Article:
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In middle and high school science classrooms, time and attention can often feel like they are in short supply. But starting the year off by scaffolding habits and developing resources that set students up for success can go a long way in maximizing science learning time and minimizing distractions, so that educators can keep students focused—and rekindle their natural curiosity about the world around them.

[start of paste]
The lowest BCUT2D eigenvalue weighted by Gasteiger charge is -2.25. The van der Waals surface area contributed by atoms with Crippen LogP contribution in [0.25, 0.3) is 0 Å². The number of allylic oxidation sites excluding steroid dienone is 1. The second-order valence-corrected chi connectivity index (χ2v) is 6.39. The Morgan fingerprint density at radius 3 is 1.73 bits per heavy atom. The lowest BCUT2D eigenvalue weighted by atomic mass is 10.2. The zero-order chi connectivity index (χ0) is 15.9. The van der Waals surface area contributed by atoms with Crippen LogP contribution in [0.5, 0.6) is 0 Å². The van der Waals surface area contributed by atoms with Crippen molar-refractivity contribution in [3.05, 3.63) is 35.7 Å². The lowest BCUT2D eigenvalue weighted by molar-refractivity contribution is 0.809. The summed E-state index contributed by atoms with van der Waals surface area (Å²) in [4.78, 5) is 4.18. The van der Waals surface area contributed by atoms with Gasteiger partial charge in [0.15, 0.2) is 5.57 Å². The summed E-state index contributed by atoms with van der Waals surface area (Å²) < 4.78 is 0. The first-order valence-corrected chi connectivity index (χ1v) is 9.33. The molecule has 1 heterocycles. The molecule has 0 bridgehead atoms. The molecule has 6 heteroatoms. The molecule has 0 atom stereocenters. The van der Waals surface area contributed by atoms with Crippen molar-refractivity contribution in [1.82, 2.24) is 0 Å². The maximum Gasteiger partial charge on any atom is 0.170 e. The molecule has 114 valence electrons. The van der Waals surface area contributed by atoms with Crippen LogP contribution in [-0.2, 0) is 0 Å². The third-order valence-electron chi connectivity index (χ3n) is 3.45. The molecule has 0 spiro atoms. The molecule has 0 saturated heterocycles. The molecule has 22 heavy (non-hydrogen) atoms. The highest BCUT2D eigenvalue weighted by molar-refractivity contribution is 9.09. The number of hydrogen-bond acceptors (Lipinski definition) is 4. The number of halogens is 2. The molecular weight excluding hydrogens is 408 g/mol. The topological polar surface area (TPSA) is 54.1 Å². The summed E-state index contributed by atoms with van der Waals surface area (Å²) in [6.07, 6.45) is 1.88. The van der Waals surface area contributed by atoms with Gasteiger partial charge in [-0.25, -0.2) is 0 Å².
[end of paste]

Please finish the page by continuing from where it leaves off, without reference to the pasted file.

Posting daily objectives and starting each class period with a related “do now” helps get everyone on the same page, while using instructional strategies like the scientist circle—where students face each other and contribute ideas—gives every student a voice and encourages them to articulate their thinking. Putting anchor charts and other visual resources, especially student-generated ones, up on the walls can help students become more independent thinkers, eventually turning to the posters for reference instead of asking teachers for help, and sharing a progress tracker that helps students monitor their ongoing investigations and celebrate their findings keeps the whole class on track.